eMedinewS7th December 2013, Saturday

Dr K K AggarwalPadma Shri and Dr B C Roy National Awardee

Dr KK Aggarwal

President, Heart Care Foundation of India; Sr Consultant Physician, Cardiologist & Dean Medical Education Moolchand Medcity; Editor in Chief IJCP Group, National Vice President Elect, Indian Medical Association; Chairman Ethical Committee Delhi Medical Council, Hony. Visiting Professor (Clinical Research) DIPSAR; Chairman (Delhi Chapter) International Medical Sciences Academy (March 10–13); Hony Director IMA AKN Sinha Institute (08–09); Hony Finance Secretary National IMA (07–08); Chairman IMA Academy of Medical Specialties (06–07); President Delhi Medical Association (05–06), President IMA New Delhi Branch (94–95, 02–04);
For updates follow at
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Measles eliminated from the US: Will India learn?

Fifty years after the introduction of an effective measles vaccine, the disease is no longer endemic in the U.S. Measles was declared "eliminated" from the U.S. in 2000 –– with elimination defined as the lack of any continuous disease transmission for 12 months or more in a defined geographical area –– and a study by Mark Papania, MD, of the CDC’s Division of Viral Diseases in Atlanta, and colleagues that was published online in JAMA Pediatrics confirmed that the disease remained eliminated through 2011. But cases continue to be imported into the country from around the world, where an average of 430 children die from measles each day.

From 2001 to 2011, Papania and colleagues reported, the median number of U.S. cases each year was 61. But 175 –– including 20 resulting in hospitalization –– were reported to the CDC from January through the end of November this year. Another surge was seen in 2011, when 222 cases were recorded. That number is minute compared with the burden before the measles vaccine was introduced in 1963. Up until then, measles was common, causing 450 to 500 deaths, 48,000 hospitalizations, 7,000 seizures, and 1,000 cases of permanent brain damage or deafness each year, according to the CDC (MedPage).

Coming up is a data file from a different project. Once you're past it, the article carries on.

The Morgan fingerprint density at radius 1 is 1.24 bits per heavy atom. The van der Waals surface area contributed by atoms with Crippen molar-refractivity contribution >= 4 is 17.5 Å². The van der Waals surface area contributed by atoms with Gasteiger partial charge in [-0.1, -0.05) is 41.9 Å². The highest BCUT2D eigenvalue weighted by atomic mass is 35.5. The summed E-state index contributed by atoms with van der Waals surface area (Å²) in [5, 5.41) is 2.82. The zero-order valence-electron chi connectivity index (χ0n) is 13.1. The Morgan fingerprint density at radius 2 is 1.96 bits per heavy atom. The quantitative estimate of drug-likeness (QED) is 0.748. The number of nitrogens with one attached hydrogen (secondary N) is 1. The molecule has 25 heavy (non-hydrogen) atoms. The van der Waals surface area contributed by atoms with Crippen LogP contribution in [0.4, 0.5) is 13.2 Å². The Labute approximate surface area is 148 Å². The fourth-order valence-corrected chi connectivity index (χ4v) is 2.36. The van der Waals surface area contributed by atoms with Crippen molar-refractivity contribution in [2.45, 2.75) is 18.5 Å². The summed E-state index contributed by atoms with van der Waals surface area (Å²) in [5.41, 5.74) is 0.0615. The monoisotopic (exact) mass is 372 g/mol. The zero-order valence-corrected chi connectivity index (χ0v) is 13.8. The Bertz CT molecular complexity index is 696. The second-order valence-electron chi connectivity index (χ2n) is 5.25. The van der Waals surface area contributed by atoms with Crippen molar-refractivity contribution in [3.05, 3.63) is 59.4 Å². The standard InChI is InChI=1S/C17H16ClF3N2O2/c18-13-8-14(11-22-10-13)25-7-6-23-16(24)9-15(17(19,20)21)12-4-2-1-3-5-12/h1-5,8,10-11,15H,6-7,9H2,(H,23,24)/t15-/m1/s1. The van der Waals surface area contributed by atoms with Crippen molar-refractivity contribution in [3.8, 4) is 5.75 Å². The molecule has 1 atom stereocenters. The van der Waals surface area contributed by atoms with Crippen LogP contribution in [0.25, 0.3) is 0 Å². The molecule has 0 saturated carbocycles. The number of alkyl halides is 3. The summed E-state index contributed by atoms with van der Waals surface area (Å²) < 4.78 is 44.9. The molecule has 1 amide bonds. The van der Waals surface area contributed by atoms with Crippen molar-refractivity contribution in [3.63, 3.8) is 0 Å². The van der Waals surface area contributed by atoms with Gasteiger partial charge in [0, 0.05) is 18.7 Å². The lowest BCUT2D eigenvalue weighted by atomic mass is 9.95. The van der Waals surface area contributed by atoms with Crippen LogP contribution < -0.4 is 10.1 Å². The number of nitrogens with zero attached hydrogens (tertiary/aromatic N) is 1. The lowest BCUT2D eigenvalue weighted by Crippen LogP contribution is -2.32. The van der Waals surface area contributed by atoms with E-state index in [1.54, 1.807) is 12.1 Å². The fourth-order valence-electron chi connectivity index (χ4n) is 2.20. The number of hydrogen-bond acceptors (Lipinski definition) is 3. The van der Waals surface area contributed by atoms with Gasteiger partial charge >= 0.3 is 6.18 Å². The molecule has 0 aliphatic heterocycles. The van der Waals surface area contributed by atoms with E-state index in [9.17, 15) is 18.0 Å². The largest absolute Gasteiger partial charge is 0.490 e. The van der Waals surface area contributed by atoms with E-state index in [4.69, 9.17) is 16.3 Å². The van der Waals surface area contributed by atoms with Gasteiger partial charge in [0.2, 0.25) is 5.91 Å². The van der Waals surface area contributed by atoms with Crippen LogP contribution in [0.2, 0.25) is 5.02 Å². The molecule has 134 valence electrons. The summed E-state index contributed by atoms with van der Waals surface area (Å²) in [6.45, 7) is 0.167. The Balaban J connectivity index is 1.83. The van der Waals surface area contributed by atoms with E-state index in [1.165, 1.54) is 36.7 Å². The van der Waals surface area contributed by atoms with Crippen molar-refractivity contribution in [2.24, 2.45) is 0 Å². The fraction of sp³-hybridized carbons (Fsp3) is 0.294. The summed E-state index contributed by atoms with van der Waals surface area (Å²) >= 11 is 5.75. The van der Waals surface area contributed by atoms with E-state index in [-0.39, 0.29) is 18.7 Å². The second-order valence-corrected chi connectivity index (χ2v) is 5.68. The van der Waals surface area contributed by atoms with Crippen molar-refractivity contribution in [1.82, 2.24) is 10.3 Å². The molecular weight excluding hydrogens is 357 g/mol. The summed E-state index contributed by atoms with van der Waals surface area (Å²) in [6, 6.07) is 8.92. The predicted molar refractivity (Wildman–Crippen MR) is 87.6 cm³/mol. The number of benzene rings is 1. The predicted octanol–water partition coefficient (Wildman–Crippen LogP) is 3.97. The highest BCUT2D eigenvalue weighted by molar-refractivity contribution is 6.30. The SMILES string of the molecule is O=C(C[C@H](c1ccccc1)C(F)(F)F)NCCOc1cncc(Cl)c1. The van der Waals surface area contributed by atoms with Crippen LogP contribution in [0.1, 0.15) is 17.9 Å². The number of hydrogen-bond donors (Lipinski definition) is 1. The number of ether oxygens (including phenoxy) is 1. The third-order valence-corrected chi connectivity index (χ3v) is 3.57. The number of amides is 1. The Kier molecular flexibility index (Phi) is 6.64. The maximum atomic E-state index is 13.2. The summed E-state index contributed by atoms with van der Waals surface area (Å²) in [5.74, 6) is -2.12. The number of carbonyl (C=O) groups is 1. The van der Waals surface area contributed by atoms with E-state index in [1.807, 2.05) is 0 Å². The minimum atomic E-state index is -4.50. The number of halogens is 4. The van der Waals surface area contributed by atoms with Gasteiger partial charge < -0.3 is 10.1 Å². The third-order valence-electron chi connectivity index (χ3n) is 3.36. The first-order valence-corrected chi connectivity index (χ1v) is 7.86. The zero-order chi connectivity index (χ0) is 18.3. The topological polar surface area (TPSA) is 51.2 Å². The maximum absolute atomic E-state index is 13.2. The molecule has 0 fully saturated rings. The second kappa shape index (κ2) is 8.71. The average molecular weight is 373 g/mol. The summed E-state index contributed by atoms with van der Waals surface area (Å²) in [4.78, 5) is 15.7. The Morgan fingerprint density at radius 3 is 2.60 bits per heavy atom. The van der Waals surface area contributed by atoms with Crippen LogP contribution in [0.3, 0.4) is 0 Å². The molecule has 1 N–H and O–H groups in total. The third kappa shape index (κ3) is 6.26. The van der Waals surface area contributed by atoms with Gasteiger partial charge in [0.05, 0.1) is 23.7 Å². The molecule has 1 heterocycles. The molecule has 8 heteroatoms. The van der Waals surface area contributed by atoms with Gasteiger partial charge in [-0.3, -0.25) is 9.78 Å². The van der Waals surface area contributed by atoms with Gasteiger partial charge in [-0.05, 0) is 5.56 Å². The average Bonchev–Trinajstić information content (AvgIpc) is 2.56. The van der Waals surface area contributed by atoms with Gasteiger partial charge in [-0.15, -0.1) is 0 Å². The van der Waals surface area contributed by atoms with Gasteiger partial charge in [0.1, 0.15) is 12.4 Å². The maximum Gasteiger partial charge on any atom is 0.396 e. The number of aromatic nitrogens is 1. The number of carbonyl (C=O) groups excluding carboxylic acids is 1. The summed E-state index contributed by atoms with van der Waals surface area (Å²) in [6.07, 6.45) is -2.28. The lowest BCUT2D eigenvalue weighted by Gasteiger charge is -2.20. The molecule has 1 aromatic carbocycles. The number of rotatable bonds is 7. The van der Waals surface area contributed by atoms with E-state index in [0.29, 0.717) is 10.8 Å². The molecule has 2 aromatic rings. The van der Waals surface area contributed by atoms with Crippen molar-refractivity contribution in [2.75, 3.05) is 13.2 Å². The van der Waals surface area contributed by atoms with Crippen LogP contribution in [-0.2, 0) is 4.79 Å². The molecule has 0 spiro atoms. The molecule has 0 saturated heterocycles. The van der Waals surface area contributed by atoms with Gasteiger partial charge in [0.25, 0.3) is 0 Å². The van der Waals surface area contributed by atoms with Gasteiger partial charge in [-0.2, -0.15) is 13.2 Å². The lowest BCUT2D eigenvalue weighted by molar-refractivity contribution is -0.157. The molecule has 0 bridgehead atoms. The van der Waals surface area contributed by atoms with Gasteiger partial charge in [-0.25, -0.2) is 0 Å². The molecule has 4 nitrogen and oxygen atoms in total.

cpr10 Mantra The CPR 10 Mantra is – "within 10 minutes of death, earlier the better; at least for the next 10 minutes, longer the better; compress the centre of the chest of the dead person continuously and effectively with a speed of 10×10 i.e. 100 per minute."

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VIP’s on CPR 10 Mantra Video
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Ringtone – CPR 10 Mantra Hindi
Ringtone – CPR 10 Mantra English

What are three great sentences of importance other than Mahavakyas?

sprritual blog

Brahma Satyam Jagan Mithya Jivo Brahmaiva Na Aparah: Brahman only exists truly, the world is false, and the individual soul is Brahman only and no other.
Ekam Evadvitiyam Brahma: Brahman is one, without a second (There is one absolute reality, without any secondary parts)
Sarvam Khalvidam Brahma: All of this is Brahman

cardiology news

The Eagle and The Chicken

Once upon a time there was a large mountain side where there an eagle’s nest rested. The eagle nest contains four large eagle eggs. One day an earthquake rocked the mountain causing one of the eggs to roll down the mountain, to a chicken farm, located in the valley below. The chickens knew that they must protect and care for the eagle’s egg, so an old hen volunteered to nurture and raise the large egg.

One day the egg hatched and a beautiful eagle was born. Sadly, however the eagle was raised to be a chicken. Soon the eagle believed he was nothing more than a chicken. The eagle did what the other chicken did. It scratched in the dirt for seeds. It clucked and crackled. It never flew more than a few feet because that is what the other chickens did. The eagle loved his home and family but his spirit cried out for more. While playing a game on the farm one day he looked to the skies above and noticed an eagle soaring gracefully and majestically in the skies. He asked the chickens: "What is that beautiful bird?’ the chickens replied, "That is an eagle. He is an outstanding bird, but you cannot fly like him because you are just a chicken." So the eagle never gave it a second thought, believing that to be truth. He lived the life of and died as a chicken depriving himself of his heritage because of lack of vision.

What a waste! He was born to win but conditioned to lose.

The same thing is true for most people. The unfortunate part of life is as Oliver Wendall Holmes said, "We don’t achieve excellence because our own lack of vision."

Don’t let negative people drag you down. Remember that a person’s character is not only judged by the company they keep but also by the company they avoid.